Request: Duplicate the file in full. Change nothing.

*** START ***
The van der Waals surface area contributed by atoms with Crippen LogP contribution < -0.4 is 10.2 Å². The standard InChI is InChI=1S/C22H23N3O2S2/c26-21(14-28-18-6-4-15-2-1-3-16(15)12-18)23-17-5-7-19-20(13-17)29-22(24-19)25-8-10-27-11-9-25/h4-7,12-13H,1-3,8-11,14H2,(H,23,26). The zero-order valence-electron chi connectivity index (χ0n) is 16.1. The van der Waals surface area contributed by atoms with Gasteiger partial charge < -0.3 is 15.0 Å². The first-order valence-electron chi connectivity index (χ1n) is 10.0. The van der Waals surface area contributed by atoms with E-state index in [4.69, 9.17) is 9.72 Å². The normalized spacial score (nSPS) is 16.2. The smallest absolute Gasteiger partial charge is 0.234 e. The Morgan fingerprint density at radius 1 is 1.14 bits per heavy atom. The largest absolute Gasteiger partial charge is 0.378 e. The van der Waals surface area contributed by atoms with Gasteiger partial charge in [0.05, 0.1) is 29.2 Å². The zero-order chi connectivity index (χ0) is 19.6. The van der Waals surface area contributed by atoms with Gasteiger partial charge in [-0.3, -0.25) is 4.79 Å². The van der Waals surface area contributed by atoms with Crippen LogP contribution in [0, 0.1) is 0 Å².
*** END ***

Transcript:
The van der Waals surface area contributed by atoms with Crippen LogP contribution < -0.4 is 10.2 Å². The standard InChI is InChI=1S/C22H23N3O2S2/c26-21(14-28-18-6-4-15-2-1-3-16(15)12-18)23-17-5-7-19-20(13-17)29-22(24-19)25-8-10-27-11-9-25/h4-7,12-13H,1-3,8-11,14H2,(H,23,26). The zero-order valence-electron chi connectivity index (χ0n) is 16.1. The van der Waals surface area contributed by atoms with Gasteiger partial charge < -0.3 is 15.0 Å². The first-order valence-electron chi connectivity index (χ1n) is 10.0. The van der Waals surface area contributed by atoms with E-state index in [4.69, 9.17) is 9.72 Å². The normalized spacial score (nSPS) is 16.2. The smallest absolute Gasteiger partial charge is 0.234 e. The Morgan fingerprint density at radius 1 is 1.14 bits per heavy atom. The largest absolute Gasteiger partial charge is 0.378 e. The van der Waals surface area contributed by atoms with Gasteiger partial charge in [0.05, 0.1) is 29.2 Å². The zero-order chi connectivity index (χ0) is 19.6. The van der Waals surface area contributed by atoms with Gasteiger partial charge in [-0.3, -0.25) is 4.79 Å². The van der Waals surface area contributed by atoms with Crippen LogP contribution in [0, 0.1) is 0 Å².